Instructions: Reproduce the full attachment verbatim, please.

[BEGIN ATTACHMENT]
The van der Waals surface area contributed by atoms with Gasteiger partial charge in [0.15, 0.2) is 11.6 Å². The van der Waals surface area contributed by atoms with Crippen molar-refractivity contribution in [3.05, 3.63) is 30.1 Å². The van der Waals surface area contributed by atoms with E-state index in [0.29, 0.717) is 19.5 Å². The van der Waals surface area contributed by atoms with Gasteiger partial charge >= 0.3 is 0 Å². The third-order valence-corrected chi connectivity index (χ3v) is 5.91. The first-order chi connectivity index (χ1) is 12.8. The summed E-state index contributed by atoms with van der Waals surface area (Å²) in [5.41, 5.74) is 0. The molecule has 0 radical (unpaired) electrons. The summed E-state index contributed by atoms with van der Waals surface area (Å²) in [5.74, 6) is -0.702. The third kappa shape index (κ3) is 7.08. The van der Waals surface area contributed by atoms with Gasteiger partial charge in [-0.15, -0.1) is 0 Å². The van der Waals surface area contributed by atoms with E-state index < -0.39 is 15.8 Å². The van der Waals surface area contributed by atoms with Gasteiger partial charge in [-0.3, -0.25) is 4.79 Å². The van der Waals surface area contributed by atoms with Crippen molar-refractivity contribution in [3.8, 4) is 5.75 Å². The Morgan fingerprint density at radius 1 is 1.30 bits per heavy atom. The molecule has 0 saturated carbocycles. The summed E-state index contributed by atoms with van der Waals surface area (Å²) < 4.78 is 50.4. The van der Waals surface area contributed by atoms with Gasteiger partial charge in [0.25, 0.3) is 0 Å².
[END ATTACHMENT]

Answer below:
The van der Waals surface area contributed by atoms with Gasteiger partial charge in [0.15, 0.2) is 11.6 Å². The van der Waals surface area contributed by atoms with Crippen molar-refractivity contribution in [3.05, 3.63) is 30.1 Å². The van der Waals surface area contributed by atoms with E-state index in [0.29, 0.717) is 19.5 Å². The van der Waals surface area contributed by atoms with Gasteiger partial charge >= 0.3 is 0 Å². The third-order valence-corrected chi connectivity index (χ3v) is 5.91. The first-order chi connectivity index (χ1) is 12.8. The summed E-state index contributed by atoms with van der Waals surface area (Å²) in [5.41, 5.74) is 0. The molecule has 0 radical (unpaired) electrons. The summed E-state index contributed by atoms with van der Waals surface area (Å²) in [5.74, 6) is -0.702. The third kappa shape index (κ3) is 7.08. The van der Waals surface area contributed by atoms with Gasteiger partial charge in [-0.15, -0.1) is 0 Å². The van der Waals surface area contributed by atoms with E-state index < -0.39 is 15.8 Å². The van der Waals surface area contributed by atoms with Gasteiger partial charge in [-0.3, -0.25) is 4.79 Å². The van der Waals surface area contributed by atoms with Crippen molar-refractivity contribution in [3.8, 4) is 5.75 Å². The Morgan fingerprint density at radius 1 is 1.30 bits per heavy atom. The molecule has 0 saturated carbocycles. The summed E-state index contributed by atoms with van der Waals surface area (Å²) < 4.78 is 50.4. The van der Waals surface area contributed by atoms with Gasteiger partial charge in [0.25, 0.3) is 0 Å².